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      Harriet was born in East Orange, NJ, but soon after moved to Brooklyn with her parents. This may have been so that family members could attend to her mother, who contracted tuberculosis when she was 4 months old. Harriet and her father were probably staying with his father, Capt. Briggs, on Livingston St., Brooklyn, at the time, but her mother was at her brother Henry's house a neighborhood away. Luther Briggs, Jr., and Harriet continued to live in the Livingston Ave. house to about the mid 1880s, when they moved back to New Jersey. By then, Ada Bartlett, Harriet's aunt, had become her stepmother, and Harriet had two stepsiblings, Mary ("Maizie") and Russell. Where they grew up in New Jersey isn't yet known, but the family was in Fanwood by 1893. Harriet married there in that year, and Capt. Briggs had been living there in 1894 just before he died.
     Harriet was married to Stanton McMasters Smith by Rev. Robert C. Booth, assistant minister at St. Bartholomew's Church in New York City. They set up their own household at 30 Willow St., Montclair. They bought their (first?) house at 82 Union St. about 1896. It was a mid 19th century house which they or someone just before them enlarged. Here Harriet showed her interests and talents in gardening.


     Harriet and her family lived on Union St. for 32 years. They spent most if not all summers outside Montclair, including visits to Piermont, NY, Haversham, RI, and various spots in Maine - Martin's Point, Peak's Island, Great Diamond Island and Kimball's Island, where Stanton inherited land from his father.
     In 1928, Harriet and Stanton, now known as Nanny and Oppie, joined their son Stoddart and his wife Virginia and Adrian Von Schmid and his family in developing a lot of land on Park St. in Upper Montclair. Von Schmid, a partner in the architectural design firm Holmes & Von Schmid, was the architect of record, although it's likely that each party had ideas to contribute. Three houses were built in a half-timbered and more or less country French revival style on a cul-de-sac also known as Brookside Terrace. Nanny and Oppie were at 578 Park St. and Nanny created extensive gardens here as well.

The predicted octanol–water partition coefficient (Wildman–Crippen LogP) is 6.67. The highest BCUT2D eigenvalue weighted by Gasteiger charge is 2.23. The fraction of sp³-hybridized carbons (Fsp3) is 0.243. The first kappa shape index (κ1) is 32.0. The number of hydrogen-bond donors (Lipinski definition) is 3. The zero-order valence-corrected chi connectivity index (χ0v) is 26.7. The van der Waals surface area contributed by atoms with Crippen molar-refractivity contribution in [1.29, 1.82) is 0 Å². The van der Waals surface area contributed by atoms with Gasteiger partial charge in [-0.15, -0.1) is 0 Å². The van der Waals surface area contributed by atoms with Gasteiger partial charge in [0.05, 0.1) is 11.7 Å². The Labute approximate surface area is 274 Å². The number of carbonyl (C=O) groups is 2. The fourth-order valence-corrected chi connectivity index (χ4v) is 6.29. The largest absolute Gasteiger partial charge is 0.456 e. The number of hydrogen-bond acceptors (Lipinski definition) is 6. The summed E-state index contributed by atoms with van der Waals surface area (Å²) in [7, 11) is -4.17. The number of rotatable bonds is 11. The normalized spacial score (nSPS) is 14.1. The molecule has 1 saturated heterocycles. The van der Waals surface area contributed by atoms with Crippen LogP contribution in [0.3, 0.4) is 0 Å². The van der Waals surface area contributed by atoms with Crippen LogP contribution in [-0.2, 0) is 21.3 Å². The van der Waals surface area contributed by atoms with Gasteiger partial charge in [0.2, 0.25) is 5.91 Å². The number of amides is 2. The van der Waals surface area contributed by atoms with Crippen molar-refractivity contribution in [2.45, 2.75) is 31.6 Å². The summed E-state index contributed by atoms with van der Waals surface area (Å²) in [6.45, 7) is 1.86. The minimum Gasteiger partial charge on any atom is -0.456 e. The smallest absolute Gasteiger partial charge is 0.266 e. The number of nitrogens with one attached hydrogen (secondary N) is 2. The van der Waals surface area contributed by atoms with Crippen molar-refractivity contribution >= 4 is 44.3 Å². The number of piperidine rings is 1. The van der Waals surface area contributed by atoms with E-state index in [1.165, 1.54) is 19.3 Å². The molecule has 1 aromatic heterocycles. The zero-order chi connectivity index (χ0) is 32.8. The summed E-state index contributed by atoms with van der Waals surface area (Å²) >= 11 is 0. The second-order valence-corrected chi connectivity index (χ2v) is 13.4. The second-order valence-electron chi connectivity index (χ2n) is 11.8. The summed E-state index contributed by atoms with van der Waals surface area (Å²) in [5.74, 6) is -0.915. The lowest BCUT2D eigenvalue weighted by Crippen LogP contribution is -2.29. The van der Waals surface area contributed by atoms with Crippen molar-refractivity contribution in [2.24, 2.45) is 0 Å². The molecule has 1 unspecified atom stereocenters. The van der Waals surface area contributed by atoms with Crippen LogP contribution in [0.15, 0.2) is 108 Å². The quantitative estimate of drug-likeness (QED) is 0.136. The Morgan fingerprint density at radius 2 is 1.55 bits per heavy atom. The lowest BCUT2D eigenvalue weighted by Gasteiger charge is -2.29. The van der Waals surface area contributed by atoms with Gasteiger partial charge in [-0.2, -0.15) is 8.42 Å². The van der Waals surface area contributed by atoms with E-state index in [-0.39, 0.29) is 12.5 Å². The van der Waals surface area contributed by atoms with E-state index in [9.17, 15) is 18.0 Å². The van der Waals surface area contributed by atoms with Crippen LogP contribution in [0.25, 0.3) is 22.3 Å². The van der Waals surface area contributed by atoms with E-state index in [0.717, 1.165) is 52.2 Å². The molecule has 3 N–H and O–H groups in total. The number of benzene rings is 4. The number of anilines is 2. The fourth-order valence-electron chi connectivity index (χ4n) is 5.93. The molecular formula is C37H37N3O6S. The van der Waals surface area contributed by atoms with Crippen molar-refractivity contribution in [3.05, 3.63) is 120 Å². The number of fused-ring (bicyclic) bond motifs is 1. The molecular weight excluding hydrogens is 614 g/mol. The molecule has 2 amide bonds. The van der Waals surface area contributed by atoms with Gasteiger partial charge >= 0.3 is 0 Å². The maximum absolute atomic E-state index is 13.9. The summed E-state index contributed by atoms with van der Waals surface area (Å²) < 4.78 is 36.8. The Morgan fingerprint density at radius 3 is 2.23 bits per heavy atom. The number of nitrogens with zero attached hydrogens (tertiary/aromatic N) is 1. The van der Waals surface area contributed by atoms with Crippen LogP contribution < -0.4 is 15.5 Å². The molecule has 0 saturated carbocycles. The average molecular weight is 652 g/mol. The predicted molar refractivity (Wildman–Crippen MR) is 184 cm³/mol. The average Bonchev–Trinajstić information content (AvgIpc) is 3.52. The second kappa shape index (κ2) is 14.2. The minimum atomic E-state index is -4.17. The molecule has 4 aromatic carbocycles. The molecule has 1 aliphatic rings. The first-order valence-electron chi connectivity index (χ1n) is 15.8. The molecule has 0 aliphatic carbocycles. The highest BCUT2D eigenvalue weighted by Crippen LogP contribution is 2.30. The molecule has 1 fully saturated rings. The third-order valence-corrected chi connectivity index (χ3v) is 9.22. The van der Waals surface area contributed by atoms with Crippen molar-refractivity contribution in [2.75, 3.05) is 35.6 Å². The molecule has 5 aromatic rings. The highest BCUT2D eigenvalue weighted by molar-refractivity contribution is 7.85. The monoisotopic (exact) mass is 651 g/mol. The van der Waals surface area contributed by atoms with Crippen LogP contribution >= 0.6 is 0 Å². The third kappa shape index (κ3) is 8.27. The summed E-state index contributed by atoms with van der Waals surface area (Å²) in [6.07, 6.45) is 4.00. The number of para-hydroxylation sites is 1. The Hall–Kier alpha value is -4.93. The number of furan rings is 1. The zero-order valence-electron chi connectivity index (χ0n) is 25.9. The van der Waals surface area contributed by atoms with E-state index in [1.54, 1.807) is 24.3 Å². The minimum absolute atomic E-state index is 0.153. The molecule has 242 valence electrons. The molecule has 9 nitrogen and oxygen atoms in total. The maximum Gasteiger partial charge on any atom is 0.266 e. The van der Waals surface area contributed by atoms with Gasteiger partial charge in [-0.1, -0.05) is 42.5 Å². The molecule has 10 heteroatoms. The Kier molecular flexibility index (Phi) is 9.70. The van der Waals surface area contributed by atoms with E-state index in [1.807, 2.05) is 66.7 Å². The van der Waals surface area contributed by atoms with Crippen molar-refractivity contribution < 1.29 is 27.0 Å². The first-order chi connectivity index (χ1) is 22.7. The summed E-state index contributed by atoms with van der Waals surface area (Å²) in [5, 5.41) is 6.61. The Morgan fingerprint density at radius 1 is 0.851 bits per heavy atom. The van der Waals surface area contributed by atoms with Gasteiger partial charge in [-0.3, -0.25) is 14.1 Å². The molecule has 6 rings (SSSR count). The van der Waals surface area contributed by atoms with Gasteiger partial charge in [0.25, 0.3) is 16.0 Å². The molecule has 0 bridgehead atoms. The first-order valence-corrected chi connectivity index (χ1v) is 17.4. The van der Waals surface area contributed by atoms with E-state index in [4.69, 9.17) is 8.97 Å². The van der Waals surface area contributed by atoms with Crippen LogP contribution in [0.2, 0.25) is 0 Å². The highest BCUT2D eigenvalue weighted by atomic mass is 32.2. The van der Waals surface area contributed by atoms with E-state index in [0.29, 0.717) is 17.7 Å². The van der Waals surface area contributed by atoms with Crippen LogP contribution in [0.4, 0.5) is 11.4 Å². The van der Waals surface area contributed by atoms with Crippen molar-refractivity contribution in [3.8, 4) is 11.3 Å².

In the later 1940s, the Park St. house became unmanageable, both physically and financially. They ended up living with their daughter Peggy Wendell and her family in Wayne, PA, and that is where Nanny died at 77 years old.
      I didn't know Nanny, but there are interesting things about her that I do know. Aside from being an enthusiastic gardener, she also liked to paint and sketch. I have heard little in the way of reminiscences about her, but M. T. Smith said she had an early memory of Nanny going to a woman's suffrage parade on Fifth Ave. in Manhattan. She recalled the little yellow "Votes for Women" banner she brought back. This was surely the parade of 23 October 1915, at which tens of thousands marched up Fifth Ave. from Washington Square to Midtown. Women got the vote in New York State in 1917 and nationally in 1920.

children of Harriet Scott Briggs and Stanton McMasters Smith:

Margaret Yates, b. 2 September 1894, m. Douglas Cary Wendell, d. 27 September 1978
Franklin Stoddart II
Gertrude McMasters, b. 24 March 1905, m. John Caspar Wister, d. 13 July 1999
Mary Thornton, b. 16 February 1907, d. 3 June 2000
Stanton McMasters Smith, Jr., b. 2 September 1911, m. Mariana Wilhemina Cecilia Rayeur, d. 15 July 1988

sources for vital records: Harriet's birth is recorded in New Jersey State Dept. of Health birth records (vol. CA, Atlantic-Hudson Cos.), p. 231, #17. A memorial of their marriage (information inserted in a pre-published booklet) is in possession of the author's mother. Her death is from family records and a newspaper notice (Philadelphia Enquirer?).

Nanny and Archie at the Ben Smith farm, Kimball's Island

Nanny with Gig (Gertrude) and MT (Mary Thornton) in the back yard of 82 Union

"Margaret and Stoddart Smith, 82 Union St., Montclair, dressed in blue coats and tams I made for them, the capes were adjustable" (Harriet Smith)

"snap of me picking adder's tongue in marsh back of Martin's Point - taken by Prof. Ford...He told me to wear rubber boots - hadn't any so wore arctics" (Harriet Smith)

Nanny and Oppie

all text and photographs © 1998-2005 by Doug Sinclair unless where otherwise noted